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2.0 Beta 0

Rating: No reviews yet
Downloads: 1547
Released: Jun 3, 2009
Updated: Jun 18, 2009 by senthilkumar
Dev status: Beta Help Icon

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application, 152K, uploaded Jun 3, 2009 - 1547 downloads

Release Notes

This new release of WinMacro is a major rewrite of the first version available here

New Features
  1. A programmable library (WinMacroLib.DLL) that provides functions to record and playback user actions, and to read and write WinMacro logs.
  2. Hotkeys to start recording (Ctrl + Alt + F4) and playback (Ctrl + Alt + F5).
  3. Ability to ignore mouse actions when recording.
  4. Options are now persisted, so you don't need to set them everytime you launch the application
  5. Viewing status of recording/playback and progress.

Bugs Fixed
  1. WinMacro now minimizes before recording
  2. WinMacro now correctly handles file names passed to it as command line parameters, even if they are quoted.

Known Issues
  1. Playback hangs on Vista unless user keeps pressing a key (any key) on the keyboard. This seem to be an operating system bug, as the same code works fine in Win XP and Windows 7.

Installation Instructions
Please install the VC++ 2008 redistributable runtime from

Users running WinMacro on Vista or later need to do the following to get the application to work
  1. Create a WinMacro directory inside C:\Program Files
  2. Extract the release zip file to that directory.
  3. Right click on SenthilKumarSelvaraj.cer and click "Install Certificate". Click Next, choose "Place all certificates in the following store", choose "Trusted Root Certification Authorities" and click OK. Click Next and Finish. If you do this, please, please read the following text so you know the ramifications of doing this.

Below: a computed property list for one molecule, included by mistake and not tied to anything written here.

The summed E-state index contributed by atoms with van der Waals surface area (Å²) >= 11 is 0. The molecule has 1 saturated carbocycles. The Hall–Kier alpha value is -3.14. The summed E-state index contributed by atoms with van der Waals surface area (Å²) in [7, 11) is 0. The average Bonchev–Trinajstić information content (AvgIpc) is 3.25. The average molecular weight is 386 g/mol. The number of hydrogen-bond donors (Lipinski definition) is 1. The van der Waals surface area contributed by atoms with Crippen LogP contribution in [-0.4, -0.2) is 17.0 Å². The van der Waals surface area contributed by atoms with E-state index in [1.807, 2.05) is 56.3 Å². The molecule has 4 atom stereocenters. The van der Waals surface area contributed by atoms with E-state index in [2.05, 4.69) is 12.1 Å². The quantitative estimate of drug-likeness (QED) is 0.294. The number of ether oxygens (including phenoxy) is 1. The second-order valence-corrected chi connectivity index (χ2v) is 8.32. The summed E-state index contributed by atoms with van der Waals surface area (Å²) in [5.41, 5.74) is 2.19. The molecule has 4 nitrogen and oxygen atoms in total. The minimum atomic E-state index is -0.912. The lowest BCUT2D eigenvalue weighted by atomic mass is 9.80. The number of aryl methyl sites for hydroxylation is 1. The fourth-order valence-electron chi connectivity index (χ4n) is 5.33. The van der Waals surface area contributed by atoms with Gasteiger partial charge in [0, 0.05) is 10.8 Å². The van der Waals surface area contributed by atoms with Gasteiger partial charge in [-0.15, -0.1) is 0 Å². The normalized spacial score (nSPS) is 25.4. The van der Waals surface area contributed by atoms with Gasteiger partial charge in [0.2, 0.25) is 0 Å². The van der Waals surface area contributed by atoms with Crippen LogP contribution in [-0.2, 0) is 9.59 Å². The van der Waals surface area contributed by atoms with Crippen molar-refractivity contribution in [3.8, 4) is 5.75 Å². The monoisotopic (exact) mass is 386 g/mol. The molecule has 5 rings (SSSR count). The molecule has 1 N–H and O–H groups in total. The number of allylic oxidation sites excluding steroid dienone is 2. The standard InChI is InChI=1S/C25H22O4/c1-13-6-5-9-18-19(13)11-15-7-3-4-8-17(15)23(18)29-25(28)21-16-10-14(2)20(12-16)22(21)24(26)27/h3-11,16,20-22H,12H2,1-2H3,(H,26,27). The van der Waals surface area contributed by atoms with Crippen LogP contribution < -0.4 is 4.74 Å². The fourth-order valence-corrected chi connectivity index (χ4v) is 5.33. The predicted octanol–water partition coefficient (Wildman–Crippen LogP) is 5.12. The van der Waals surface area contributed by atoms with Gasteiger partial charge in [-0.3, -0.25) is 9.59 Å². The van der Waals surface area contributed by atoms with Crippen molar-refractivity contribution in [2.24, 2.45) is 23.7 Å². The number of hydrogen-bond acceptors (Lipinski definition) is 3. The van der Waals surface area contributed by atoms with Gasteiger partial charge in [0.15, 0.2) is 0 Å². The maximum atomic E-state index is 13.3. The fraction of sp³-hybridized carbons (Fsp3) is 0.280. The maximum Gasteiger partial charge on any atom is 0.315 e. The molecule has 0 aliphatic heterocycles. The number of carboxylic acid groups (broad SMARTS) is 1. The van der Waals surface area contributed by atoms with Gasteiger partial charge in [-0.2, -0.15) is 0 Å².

These steps are necessary because of restrictions enforced by Vista as part of its goal to be a more secure operating system. Specifically, applications like WinMacro that use hooks need to
1. Reside in the Program Files directory
2. Be signed by a digital certificate.

Digital certificates signed by a root certifying authority like Verisign, cost money and have to be renewed on a yearly basis. I couldn't bring myself to spend $100 - 300 per year for a free open source application, so I generated my own self signed certificate. A root certifying authority like Verisign signs certificates after making sure that person/company is authentic. When you install a self signed certificate as a Root Certification Authority, you are accepting that there is no one vouching for me. It also means that your computer will trust whatever is signed by me, including website certificates used in SSL.

In short, it means I, or anyone who gets hold of my key, could massively screw up your system if I/they wanted to. Unfortunately, I can't see a way to get around this without me spending money. The best I can think of is to uninstall the certificate immediately after you're done with using the program and reinstall it before starting to use the application.

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